What is the range of cMs shared by third cousins? What does the distribution within that range look like? Does the longest segment factor into that at all? If so, how?
These are the types of questions I wanted to examine. And to entice submissions, I offered a free Family Finder kit to one lucky person that submitted data prior to April 1, 2015.
[Read on to learn how you could win THREE hours of FREE consultation and research from me for registering in this course before March 21st!]
For the next two Saturdays, March 21st and 28th, I will be spending some quality time with genetic genealogists! My new course entitled “(Finally!) Understanding Autosomal DNA” is a four session course designed to educate genealogists on all the ins and outs of autosomal DNA.
The course is being offered through the wonderful new Virtual Institute of Genealogical Research. The Virtual Institute offers courses on a wide variety of genealogical subjects, providing vigorous year-round education for the genealogical community using a virtual platform.
The four courses will provide attendees with the fundamentals of autosomal DNA, third-party tools, and triangulation. Here is the course schedule (all times U.S. Eastern):
21 March 2015
- 11:00am – “Introduction to Autosomal DNA”: Learn the fundamentals of autosomal DNA and compare company offerings.
- 1:00pm – “Using Third-Party Tools”: Free tools offer powerful additional analysis of autosomal DNA test results.
28 March 2015
EDIT (3/31/2015) – Beginning on April 1, 2015, I will no longer be able to accept submissions other than through the portal. My sincerest apologies, and I so greatly appreciate the files that have been submitted this way, but I have been inundated and won’t be able to take the extra time to process any non-portal submissions made after April 1, 2015. Thank you!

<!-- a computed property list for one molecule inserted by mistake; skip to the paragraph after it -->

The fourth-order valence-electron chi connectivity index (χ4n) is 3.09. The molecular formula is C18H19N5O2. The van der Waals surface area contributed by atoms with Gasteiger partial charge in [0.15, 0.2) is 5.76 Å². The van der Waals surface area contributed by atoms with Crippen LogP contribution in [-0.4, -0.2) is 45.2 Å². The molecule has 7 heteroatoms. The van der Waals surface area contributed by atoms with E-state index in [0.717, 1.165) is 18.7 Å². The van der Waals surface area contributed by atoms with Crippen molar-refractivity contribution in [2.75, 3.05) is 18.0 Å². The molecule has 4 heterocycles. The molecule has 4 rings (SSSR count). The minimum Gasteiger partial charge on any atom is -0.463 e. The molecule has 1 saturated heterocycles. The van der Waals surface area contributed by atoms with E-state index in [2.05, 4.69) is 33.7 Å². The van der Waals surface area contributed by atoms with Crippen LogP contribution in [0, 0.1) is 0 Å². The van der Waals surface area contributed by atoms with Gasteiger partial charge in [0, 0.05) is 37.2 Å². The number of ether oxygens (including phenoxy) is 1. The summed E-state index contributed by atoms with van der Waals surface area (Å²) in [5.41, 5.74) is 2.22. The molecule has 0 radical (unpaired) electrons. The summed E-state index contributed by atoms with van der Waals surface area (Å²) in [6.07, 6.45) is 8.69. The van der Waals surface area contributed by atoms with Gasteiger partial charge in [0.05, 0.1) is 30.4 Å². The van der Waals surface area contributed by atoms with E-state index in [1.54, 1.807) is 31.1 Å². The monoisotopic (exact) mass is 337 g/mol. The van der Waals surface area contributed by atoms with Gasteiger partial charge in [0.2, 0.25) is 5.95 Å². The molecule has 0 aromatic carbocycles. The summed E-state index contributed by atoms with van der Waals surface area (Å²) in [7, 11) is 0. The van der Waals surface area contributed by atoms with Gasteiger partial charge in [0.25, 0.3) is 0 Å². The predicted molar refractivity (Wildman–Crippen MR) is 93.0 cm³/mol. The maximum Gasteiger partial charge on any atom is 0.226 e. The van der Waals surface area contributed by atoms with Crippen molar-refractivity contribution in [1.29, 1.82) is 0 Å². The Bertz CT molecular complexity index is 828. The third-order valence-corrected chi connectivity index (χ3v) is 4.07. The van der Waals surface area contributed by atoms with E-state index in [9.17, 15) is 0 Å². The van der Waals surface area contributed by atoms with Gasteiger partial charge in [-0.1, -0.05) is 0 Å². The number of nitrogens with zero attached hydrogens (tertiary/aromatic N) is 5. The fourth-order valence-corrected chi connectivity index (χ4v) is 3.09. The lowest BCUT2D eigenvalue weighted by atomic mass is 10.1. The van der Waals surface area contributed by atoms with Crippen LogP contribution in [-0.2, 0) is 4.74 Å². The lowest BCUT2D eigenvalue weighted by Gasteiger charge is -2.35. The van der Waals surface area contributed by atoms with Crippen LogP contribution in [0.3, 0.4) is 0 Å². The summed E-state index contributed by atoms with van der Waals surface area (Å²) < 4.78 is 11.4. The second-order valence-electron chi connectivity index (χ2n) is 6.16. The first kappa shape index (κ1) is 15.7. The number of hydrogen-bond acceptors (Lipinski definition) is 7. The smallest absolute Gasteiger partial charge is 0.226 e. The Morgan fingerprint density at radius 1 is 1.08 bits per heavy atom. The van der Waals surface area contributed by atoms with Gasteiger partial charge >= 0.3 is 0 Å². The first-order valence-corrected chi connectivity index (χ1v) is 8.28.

I need your help! I’m trying to gather data about the ranges of DNA shared by known relatives. How much DNA do you share with your sister? your brother? your second cousin? While it is possible to predict approximately how much DNA you share with a close relative, the actual numbers vary more than you might think.
If you’re interested in participating in this project, I’m looking for two numbers for the known relationship: (1) the total amount of shared DNA in cMs; and (2) the largest shared block in cMs. At Family Tree DNA, for example, you can find the numbers here:
Today, at the first annual Salt Lake Institute of Genealogy Colloquium, the final draft of the Genetic Genealogy Standards were officially announced and released!
The standards are the work of a wonderful group of people, and have been in the works for over a year (see “DNA Standards and Certification – A Response to an NGS Quarterly Editorial” and “Announcing the Creation of Genetic Genealogy Standards“). Thanks in large part to a very productive comment period in May and June of 2013 in which more than 75 comments were provided, the document has been fine-tuned and we believe it is an excellent source of guidelines.
There will be lots more to come, including guidelines for Y-DNA and mtDNA testing and interpretation, as well as some guidance for citing DNA test results in reports, scholarship, and in general. Stay Tuned!
UPDATE: AncestryDNA scientist Dr. Julie Granka posted about this new development at “AncestryDNA Scientists Achieve Advancement in Human Genome Reconstruction,” and here’s the YouTube video: “AncestryDNA Reconstructs Partial Genome of Person Living 200 Years Ago.”
I’ve written before about a poster presented by AncestryDNA at the American Society of Human Genetics 2013 annual meeting, entitled “Reconstruction of Ancestral Human Genomes from Genome-Wide DNA Matches,” and a poster presented at the 2014 meeting entitled “Reconstruction of ancestral human haplotypes using genetic and genealogical data.” In these posters, the scientists at AncestryDNA revealed their efforts to recreate portions of the genomes of an 18th century couple using sequencing information from hundreds of descendants.